Wednesday, August 29, 2007

Diabetes care - Measuring and Control;ing Diabetic Outcome

Three themes dominate the literature on quality – how to measure it, how to apply it to chronic disease, and how to achieve better outcomes.

No chronic disease preoccupies quality experts more than type 2 adult diabetes, which is closely related to the obesity epidemic and to over-ndulgence in eating the wrong foods and under-ndulgence in exercise.

Diabetes is the most costly chronic disease ($15,000 per patient per year). It is the easiest to track with measurable quality indicators (eye exams, foot inspections, hemoglobin A1C, lipids, and glucose). And its incidence has reached epidemic proportions( afflicting 10 in 1000 Americans, growing by 65% over the last ten years, and being closely linked to obesity, which itself has grown by 75% over the same time period).

Surely diabetes outcomes ought to be manageable through meticulous attention to diabetic regimens and life style adjustments.

But measuring diabetic outcomes and stemming the epidemic tide has two major problems: 1) how to measure the long-term outcomes once the disease has been diagnosed and treated; and 2) how to persuade diabetics to change the habits (overeating, eating the wrong foods, not exercising) that led to the disease in the first place.

Two types of metrics, process and outcome metrics, exist. Process metrics measure the means of getting a desired result, i.e. measurements that track the state of the disease. Outcome metrics measure the things that really matter-- rates of morbidity and mortality, good patient experience, patient understanding and control of their disease.

Most quality reporting today focuses on process. Did doctors use an EMR? Did they give the right pill? Did they check on a body part or a sign or blood test associated with the disease?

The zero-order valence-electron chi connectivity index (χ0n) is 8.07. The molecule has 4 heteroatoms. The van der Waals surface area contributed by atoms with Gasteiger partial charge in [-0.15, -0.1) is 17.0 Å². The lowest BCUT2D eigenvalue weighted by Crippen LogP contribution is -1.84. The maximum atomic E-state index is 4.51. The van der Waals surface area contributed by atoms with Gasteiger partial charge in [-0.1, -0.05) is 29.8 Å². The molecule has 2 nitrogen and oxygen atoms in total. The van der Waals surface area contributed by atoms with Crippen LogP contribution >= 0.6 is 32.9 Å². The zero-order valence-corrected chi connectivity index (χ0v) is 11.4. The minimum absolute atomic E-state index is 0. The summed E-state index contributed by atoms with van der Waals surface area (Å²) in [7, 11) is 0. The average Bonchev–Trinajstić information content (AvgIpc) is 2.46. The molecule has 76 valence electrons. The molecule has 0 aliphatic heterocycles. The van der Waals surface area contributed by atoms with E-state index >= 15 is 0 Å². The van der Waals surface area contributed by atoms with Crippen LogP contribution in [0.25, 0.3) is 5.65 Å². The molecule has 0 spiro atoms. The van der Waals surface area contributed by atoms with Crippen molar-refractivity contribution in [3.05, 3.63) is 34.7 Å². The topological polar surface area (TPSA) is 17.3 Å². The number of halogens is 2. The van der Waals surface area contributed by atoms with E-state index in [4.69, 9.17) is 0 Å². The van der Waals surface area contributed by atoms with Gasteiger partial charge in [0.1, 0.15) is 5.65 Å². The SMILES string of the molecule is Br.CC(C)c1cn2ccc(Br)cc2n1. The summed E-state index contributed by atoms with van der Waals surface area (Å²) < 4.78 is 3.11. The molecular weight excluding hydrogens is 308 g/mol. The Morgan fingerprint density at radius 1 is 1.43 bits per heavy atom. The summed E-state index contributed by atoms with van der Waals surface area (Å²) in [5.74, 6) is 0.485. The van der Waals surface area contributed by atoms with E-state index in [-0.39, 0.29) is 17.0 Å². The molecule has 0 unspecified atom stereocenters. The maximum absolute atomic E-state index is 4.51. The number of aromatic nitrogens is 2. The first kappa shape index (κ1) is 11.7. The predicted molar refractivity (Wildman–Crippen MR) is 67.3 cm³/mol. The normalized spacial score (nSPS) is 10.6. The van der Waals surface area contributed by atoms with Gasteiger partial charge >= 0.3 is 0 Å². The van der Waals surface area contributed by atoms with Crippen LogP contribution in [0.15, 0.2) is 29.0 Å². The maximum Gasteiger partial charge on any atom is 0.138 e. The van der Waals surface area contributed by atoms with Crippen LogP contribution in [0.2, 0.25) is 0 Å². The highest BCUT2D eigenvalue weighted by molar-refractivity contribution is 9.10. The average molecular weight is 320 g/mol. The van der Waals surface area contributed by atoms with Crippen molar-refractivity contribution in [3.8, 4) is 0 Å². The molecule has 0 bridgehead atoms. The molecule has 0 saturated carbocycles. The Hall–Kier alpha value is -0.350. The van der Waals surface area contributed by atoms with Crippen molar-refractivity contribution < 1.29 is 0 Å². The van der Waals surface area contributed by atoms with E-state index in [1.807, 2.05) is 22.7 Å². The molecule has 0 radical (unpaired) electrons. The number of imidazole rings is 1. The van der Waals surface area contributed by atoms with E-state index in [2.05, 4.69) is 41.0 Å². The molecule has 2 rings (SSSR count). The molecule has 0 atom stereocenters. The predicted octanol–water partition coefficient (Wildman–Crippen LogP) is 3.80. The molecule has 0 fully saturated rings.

Unfortunately, while process metrics is an essential and good first step, process metrics take place in a narrow clinical window--what took place in the doctor’s office. Process metrics may overlook the big picture – what happened to the patient in the larger context of their lives? Did the treatments really work? Did the patients truly comply and adhere to the doctors’ orders? Did the patients fundamentally understand their control their disease over time?

Answers to these questions are often intangible and difficult to measure, often fall outside the doctor’s control, and may control long-term studies by independent observers outside to the doctor’s office to triangulate in on answers, and may only be addressed negatively – reduced rates of hospitalization, blindness, kidney failure, and amputations.

But the questions, though answerable, will take time to resolve. And they may take intense education support teams and psychological techniques to persuade patients to change habits and life styles.

One technique is forestalling insulin therapy. A young diabetic friend of mine confided to me,” My hemoglobin A1C is 6.6%. I keep it there because my doctor told me if it goes above 7.0%, she may have to put me on insulin.” Clear authoritative orders may also work. A nationally known endocrinologist has diabetic patients sign a contract saying they will abide by his rules. He also espouses group support. His group stages pep rallies for diabetics at which patients wear T-shirts bearing the message “In Control.”

Controlling diabetes will require all the educational campaigns all the media publicity, all the best doctor-patient relationships and counseling, and all the measurements and educational techniques we can muster.

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